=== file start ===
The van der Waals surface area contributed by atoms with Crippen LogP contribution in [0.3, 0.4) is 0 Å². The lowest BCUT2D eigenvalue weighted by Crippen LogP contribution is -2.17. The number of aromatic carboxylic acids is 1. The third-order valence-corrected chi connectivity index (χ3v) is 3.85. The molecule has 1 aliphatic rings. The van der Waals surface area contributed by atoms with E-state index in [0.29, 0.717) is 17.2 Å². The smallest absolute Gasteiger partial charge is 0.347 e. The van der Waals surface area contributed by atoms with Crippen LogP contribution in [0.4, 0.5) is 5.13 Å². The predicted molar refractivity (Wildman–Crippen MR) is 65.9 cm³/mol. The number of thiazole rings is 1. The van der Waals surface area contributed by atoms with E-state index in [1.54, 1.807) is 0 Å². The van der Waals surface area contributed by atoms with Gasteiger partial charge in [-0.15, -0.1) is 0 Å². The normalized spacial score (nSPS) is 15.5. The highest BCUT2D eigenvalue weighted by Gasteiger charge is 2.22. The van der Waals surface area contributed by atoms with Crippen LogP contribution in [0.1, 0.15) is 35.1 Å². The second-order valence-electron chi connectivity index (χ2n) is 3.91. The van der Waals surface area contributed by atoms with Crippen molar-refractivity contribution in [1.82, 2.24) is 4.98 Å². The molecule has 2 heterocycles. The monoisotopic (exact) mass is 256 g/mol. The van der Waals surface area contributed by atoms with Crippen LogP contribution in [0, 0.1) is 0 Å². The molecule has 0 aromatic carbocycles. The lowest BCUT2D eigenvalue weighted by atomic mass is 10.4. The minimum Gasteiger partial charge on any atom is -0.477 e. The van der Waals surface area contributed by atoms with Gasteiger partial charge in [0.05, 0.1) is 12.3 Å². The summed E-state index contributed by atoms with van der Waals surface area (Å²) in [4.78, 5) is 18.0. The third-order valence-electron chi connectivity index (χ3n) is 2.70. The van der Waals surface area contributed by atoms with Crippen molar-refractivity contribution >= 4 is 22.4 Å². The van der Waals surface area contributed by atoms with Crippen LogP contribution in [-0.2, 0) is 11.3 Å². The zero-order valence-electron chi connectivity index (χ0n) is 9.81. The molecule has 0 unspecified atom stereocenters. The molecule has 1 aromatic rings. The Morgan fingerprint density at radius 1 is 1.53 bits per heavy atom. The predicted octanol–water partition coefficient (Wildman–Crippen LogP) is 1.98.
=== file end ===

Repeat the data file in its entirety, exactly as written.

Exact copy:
The van der Waals surface area contributed by atoms with Crippen LogP contribution in [0.3, 0.4) is 0 Å². The lowest BCUT2D eigenvalue weighted by Crippen LogP contribution is -2.17. The number of aromatic carboxylic acids is 1. The third-order valence-corrected chi connectivity index (χ3v) is 3.85. The molecule has 1 aliphatic rings. The van der Waals surface area contributed by atoms with E-state index in [0.29, 0.717) is 17.2 Å². The smallest absolute Gasteiger partial charge is 0.347 e. The van der Waals surface area contributed by atoms with Crippen LogP contribution in [0.4, 0.5) is 5.13 Å². The predicted molar refractivity (Wildman–Crippen MR) is 65.9 cm³/mol. The number of thiazole rings is 1. The van der Waals surface area contributed by atoms with E-state index in [1.54, 1.807) is 0 Å². The van der Waals surface area contributed by atoms with Gasteiger partial charge in [-0.15, -0.1) is 0 Å². The normalized spacial score (nSPS) is 15.5. The highest BCUT2D eigenvalue weighted by Gasteiger charge is 2.22. The van der Waals surface area contributed by atoms with Crippen LogP contribution in [0.1, 0.15) is 35.1 Å². The second-order valence-electron chi connectivity index (χ2n) is 3.91. The van der Waals surface area contributed by atoms with Crippen molar-refractivity contribution in [1.82, 2.24) is 4.98 Å². The molecule has 2 heterocycles. The monoisotopic (exact) mass is 256 g/mol. The van der Waals surface area contributed by atoms with Crippen LogP contribution in [0, 0.1) is 0 Å². The molecule has 0 aromatic carbocycles. The lowest BCUT2D eigenvalue weighted by atomic mass is 10.4. The minimum Gasteiger partial charge on any atom is -0.477 e. The van der Waals surface area contributed by atoms with Gasteiger partial charge in [0.05, 0.1) is 12.3 Å². The summed E-state index contributed by atoms with van der Waals surface area (Å²) in [4.78, 5) is 18.0. The third-order valence-electron chi connectivity index (χ3n) is 2.70. The van der Waals surface area contributed by atoms with Crippen molar-refractivity contribution >= 4 is 22.4 Å². The van der Waals surface area contributed by atoms with Crippen LogP contribution in [-0.2, 0) is 11.3 Å². The zero-order valence-electron chi connectivity index (χ0n) is 9.81. The molecule has 0 unspecified atom stereocenters. The molecule has 1 aromatic rings. The Morgan fingerprint density at radius 1 is 1.53 bits per heavy atom. The predicted octanol–water partition coefficient (Wildman–Crippen LogP) is 1.98.